Plymouth students reject university's reply to demands

Plymouth University demonstration
Image caption Students at the University of Plymouth are unhappy with the vice chancellor's response to their demands

Students at the University of Plymouth are continuing their protest after rejecting the university's response to their demands.

About 20 students have slept in the Roland Levinsky building for six nights in protest against a planned rise in tuition fees and cuts to courses.

The students also sent a list of demands to the vice chancellor.

But they rejected her response saying they were "not being taken seriously" and were "not prepared to negotiate".

Under government proposals, tuition fees at English universities could increase to £9,000 and government funding for university teaching budgets will be withdrawn from many subjects due to spending cuts.

Emma Wilson, vice president of education and welfare at the university students' union, said: "We did receive a response, but the response wasn't on headed paper, it didn't have a signature on it and it didn't address the demands individually."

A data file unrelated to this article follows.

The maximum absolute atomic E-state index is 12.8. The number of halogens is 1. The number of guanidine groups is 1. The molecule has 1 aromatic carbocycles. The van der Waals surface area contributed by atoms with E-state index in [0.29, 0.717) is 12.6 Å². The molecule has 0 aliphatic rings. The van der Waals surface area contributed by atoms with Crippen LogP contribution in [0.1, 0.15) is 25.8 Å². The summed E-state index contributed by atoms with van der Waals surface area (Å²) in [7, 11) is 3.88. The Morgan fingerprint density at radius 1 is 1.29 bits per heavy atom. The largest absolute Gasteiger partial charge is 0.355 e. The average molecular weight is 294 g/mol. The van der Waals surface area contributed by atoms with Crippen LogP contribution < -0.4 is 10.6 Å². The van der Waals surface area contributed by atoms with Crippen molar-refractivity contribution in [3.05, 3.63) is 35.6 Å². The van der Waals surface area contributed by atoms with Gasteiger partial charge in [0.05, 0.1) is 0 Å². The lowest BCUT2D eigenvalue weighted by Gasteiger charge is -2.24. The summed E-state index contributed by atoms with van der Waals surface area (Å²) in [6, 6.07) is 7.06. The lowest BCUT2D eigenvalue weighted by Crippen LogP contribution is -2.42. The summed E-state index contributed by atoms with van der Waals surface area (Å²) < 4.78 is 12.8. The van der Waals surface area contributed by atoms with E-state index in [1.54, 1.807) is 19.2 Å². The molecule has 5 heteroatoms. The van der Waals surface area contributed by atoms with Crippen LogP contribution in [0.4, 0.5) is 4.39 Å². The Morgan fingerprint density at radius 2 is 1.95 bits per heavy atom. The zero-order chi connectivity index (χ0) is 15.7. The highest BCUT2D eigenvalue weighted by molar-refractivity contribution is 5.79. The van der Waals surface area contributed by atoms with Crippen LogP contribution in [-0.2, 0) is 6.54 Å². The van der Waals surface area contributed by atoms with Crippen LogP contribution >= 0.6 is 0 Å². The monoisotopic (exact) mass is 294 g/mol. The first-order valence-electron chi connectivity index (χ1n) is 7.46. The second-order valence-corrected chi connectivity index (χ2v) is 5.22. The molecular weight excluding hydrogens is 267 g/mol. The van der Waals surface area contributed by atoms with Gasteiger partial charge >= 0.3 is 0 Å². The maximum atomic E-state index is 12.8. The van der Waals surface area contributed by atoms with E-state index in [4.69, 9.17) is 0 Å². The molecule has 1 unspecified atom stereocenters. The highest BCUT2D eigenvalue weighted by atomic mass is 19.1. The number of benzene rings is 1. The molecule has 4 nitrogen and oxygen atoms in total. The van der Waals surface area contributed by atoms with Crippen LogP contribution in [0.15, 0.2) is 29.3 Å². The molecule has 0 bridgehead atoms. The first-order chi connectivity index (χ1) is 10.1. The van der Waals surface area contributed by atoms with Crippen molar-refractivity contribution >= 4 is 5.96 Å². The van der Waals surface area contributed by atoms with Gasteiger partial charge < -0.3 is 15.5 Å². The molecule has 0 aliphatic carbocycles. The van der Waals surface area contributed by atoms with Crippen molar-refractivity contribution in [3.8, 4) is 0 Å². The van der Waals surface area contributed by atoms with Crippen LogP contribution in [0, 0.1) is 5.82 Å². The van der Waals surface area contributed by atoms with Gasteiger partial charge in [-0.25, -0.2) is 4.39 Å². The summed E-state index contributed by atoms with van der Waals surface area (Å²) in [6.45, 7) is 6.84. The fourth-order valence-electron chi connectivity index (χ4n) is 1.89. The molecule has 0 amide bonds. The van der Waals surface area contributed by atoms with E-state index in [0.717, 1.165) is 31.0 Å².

The list of demands included requests that staff on salaries of at least £100,000 undergo a pay cut and that a rise in fees is reflected with a rise in bursaries and hardship funds.

The university responded with a letter which said the board of governors had discussed the list of demands, but they did not have "all the information necessary to enable universities to define detailed plans for the future".

It also said the university was undertaking "scenario planning based on a range of assumptions" which relied on further details from the government.

The students said they would respond on Monday.

Ms Wilson added: "We're all in high spirits. We had live music last night which was fabulous and tonight we've got some bands."

The students are also planning to take part in national protests on Tuesday and Sunday 5 December.

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